It is my view that we need to maintain a certain set of standards in this country. Young people growing up in this country should not be exposed to examples of the acceptance of swearing as being normal or appropriate in everyday life. If a young person wants a good job and wants to progress, they need to know that there are many occasions where their prospects will be limited if they cannot express themselves without swearing. Their potential will not be recognised because of such a fault. The last thing we need is a magistrate and, in many ways, a setter of community standards saying that loud and offensive swearing is okay in a public place and that it is not offensive. I, and no doubt a majority of Australians, do not want to be subject to it. I certainly do not want my children asking me what the f-word means. As I have said repeatedly in this place, if you have a go at your children or young people for swearing, do not swear yourself at any time. Do not practise a double standard. Community leaders like that magistrate and indeed all of us should not promote low standards or, worse, the sorts of double standards epitomised as ‘do as I say, not as I do’.

Swearing at police and at those authorised to protect public safety or to provide emergency health care should result in arrests. Swearing in a public place such as public transport stations should be the subject of a single warning and then exclusion from that place. These are the community standards, and I say that it is not a right to be able to swear in such places; it is in fact a responsibility of everyone not to swear in such places. Magistrate Potter has made a mistake and I hope that he has reflected on his decision. It does no individual any good when community standards are thrown away. It will not help those Aboriginal teenagers to take advantage of the opportunities provided by society if they behave in an antisocial way, refuse to comply with an appropriate request and then show aggression towards those responsible for keeping our public transport safe. The transit guards in Perth have my respect, my complete confidence and my thanks for maintaining community standards and safety. It is a pity that some community leaders do no uphold the same standards. It is unbelievable that the parents in that case have asked for an apology and compensation. They should apologise to the transit guards for being parents that have allowed their teenager to grow up with standards of offensive swearing and aggression towards public officials.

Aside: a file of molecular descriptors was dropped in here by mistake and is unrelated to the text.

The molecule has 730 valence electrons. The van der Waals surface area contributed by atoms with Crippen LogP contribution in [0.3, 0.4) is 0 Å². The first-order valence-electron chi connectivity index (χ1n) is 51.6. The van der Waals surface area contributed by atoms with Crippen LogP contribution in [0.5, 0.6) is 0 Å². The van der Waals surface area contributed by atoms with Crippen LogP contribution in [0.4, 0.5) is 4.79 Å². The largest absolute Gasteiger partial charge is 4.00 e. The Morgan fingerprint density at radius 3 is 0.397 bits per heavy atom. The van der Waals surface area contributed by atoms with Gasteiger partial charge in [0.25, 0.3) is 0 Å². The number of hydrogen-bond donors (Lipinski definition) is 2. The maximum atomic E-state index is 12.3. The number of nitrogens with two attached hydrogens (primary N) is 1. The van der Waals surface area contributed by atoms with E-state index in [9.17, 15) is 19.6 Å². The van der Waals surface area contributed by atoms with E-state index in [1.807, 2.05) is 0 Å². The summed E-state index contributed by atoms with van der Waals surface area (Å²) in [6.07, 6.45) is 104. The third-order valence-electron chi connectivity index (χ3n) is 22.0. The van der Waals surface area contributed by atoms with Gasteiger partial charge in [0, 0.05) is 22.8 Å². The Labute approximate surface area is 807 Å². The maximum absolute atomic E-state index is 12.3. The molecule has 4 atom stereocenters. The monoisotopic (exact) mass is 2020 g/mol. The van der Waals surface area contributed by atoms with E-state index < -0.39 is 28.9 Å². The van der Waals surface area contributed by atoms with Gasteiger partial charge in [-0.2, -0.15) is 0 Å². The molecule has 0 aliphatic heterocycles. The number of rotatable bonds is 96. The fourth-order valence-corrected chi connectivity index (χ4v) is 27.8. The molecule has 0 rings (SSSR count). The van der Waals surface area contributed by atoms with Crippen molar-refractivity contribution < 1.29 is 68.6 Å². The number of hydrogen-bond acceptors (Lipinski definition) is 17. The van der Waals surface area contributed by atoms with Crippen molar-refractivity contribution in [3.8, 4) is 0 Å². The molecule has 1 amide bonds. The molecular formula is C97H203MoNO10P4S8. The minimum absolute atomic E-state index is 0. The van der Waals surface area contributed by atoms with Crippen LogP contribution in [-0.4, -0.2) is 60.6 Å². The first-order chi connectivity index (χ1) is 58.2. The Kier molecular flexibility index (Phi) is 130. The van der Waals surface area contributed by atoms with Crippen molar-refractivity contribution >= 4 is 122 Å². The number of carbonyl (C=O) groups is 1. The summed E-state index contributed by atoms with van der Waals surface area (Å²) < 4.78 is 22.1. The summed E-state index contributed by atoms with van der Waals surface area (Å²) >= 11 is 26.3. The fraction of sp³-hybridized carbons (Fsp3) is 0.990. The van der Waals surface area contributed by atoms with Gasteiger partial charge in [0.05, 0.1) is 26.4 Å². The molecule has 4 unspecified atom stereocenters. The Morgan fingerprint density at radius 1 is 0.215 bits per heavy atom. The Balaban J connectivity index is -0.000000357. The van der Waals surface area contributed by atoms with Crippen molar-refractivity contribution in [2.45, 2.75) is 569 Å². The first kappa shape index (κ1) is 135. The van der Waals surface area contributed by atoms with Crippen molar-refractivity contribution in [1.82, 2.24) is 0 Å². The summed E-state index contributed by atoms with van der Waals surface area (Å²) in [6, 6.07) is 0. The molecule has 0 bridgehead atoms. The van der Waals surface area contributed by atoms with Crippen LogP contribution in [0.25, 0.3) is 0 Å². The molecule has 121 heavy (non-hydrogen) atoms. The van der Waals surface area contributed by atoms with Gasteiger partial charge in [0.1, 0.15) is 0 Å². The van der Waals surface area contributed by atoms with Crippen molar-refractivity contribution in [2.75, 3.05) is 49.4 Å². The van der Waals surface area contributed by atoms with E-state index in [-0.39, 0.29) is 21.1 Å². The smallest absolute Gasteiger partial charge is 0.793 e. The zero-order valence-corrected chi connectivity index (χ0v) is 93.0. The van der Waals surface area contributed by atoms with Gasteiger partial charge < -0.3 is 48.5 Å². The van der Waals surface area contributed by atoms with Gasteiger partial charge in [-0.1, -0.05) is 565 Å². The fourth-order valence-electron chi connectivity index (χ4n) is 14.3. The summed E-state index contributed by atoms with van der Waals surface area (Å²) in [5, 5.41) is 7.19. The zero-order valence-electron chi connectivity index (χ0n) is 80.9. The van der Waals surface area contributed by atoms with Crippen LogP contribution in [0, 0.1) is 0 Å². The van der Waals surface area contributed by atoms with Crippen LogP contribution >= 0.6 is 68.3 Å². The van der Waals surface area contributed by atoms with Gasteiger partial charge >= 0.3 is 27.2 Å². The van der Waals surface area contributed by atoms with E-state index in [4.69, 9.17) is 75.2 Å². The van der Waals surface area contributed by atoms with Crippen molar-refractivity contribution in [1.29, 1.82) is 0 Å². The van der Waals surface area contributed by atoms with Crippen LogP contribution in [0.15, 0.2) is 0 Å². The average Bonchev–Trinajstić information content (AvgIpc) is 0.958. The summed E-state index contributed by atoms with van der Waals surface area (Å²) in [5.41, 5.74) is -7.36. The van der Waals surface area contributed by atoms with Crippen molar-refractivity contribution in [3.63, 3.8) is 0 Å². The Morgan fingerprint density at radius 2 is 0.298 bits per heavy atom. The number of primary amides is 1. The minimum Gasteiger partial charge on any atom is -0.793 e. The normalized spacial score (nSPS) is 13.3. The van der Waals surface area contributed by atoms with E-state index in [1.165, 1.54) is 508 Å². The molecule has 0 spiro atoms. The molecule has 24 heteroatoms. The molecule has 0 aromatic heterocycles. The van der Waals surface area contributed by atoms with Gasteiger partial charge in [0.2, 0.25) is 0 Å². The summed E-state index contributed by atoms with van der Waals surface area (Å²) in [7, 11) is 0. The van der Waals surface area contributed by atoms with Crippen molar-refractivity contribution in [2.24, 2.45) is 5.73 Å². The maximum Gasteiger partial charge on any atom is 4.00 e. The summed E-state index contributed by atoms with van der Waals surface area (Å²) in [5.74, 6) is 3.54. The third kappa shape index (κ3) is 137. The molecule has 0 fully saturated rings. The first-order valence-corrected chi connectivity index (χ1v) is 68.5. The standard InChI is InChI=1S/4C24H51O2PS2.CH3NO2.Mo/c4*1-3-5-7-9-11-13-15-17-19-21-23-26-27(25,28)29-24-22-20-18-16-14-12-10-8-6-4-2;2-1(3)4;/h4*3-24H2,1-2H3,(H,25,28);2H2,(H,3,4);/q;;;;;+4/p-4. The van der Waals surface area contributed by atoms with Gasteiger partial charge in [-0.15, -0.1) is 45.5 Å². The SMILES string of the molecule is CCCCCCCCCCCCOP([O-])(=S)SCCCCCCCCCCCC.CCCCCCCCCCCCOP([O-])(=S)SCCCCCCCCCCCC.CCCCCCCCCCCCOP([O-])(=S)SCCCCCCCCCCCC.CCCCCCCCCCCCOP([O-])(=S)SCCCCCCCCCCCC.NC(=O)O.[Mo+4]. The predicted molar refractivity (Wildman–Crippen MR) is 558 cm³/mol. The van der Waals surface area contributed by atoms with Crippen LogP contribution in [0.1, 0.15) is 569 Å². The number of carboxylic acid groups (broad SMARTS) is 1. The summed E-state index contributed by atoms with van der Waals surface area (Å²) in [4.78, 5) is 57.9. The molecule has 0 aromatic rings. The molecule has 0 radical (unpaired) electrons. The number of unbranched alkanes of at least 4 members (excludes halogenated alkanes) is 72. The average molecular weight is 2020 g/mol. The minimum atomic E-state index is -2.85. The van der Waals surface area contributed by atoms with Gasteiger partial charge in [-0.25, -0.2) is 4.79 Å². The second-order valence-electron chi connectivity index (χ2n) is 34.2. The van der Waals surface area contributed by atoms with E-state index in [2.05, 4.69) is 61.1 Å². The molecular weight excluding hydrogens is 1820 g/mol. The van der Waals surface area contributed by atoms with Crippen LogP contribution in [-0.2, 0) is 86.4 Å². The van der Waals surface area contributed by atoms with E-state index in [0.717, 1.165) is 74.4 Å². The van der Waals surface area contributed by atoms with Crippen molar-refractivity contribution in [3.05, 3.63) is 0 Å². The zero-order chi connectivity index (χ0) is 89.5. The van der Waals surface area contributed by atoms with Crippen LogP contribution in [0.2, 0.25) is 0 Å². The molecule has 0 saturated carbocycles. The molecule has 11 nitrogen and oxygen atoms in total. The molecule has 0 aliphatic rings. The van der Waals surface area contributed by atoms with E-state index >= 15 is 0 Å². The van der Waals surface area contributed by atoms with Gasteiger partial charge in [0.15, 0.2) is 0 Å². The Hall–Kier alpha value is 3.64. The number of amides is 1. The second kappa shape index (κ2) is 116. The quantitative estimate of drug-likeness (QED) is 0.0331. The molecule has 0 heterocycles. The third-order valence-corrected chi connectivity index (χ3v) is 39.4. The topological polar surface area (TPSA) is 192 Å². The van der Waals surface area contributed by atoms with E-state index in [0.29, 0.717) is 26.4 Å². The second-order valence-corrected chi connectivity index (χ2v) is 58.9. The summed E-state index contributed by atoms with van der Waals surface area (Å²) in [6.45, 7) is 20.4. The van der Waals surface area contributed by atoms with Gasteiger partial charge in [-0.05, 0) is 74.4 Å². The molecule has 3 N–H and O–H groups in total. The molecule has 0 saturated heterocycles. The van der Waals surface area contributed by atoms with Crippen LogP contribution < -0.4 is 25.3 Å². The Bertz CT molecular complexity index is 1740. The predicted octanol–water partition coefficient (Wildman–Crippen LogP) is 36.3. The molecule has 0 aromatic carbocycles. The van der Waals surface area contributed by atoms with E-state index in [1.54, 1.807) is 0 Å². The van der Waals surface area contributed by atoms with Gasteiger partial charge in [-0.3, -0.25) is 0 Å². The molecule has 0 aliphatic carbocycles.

That is somewhat of a digression because this matter is about Queensland and their processes. I have tried hard to find information and commentaries on the public interest monitor and the issues with Queensland joining in under the T(IA) Act. There seems to be some opposition from within Queensland to this occurring and I note that the Council for Civil Liberties seems to be against it. Of course, there are no surprises there. I also note that defence lawyers are against it. Surprise, surprise! Yet I think we can be sure that the vast majority of law-abiding Queenslanders are quite comfortable with the modern and highly professional Queensland police force being given every opportunity to quickly and effectively catch and prosecute criminals. I personally think they would be more comfortable with the same system the rest of the country uses without the public interest monitor, but again, that is not up to me or this federal parliament; that will remain a matter for the elected government of Queensland.

It is not the intention of the opposition to oppose this bill. In fact, we support it. I remain concerned about the way Queensland will conduct the process of obtaining warrants but I will look forward to seeing how their inclusion will proceed. I remain confident that the Queensland police will conduct themselves in a manner that truly represents their concern for the people of Queensland and their safety. I also look forward to many successful prosecutions of those involved in the illicit drug trade, offences against children and, in fact, all crimes. I look forward to the capability provided under the T(IA) Act being applied effectively for the people of Queensland and I wish the Queensland police every success in the future.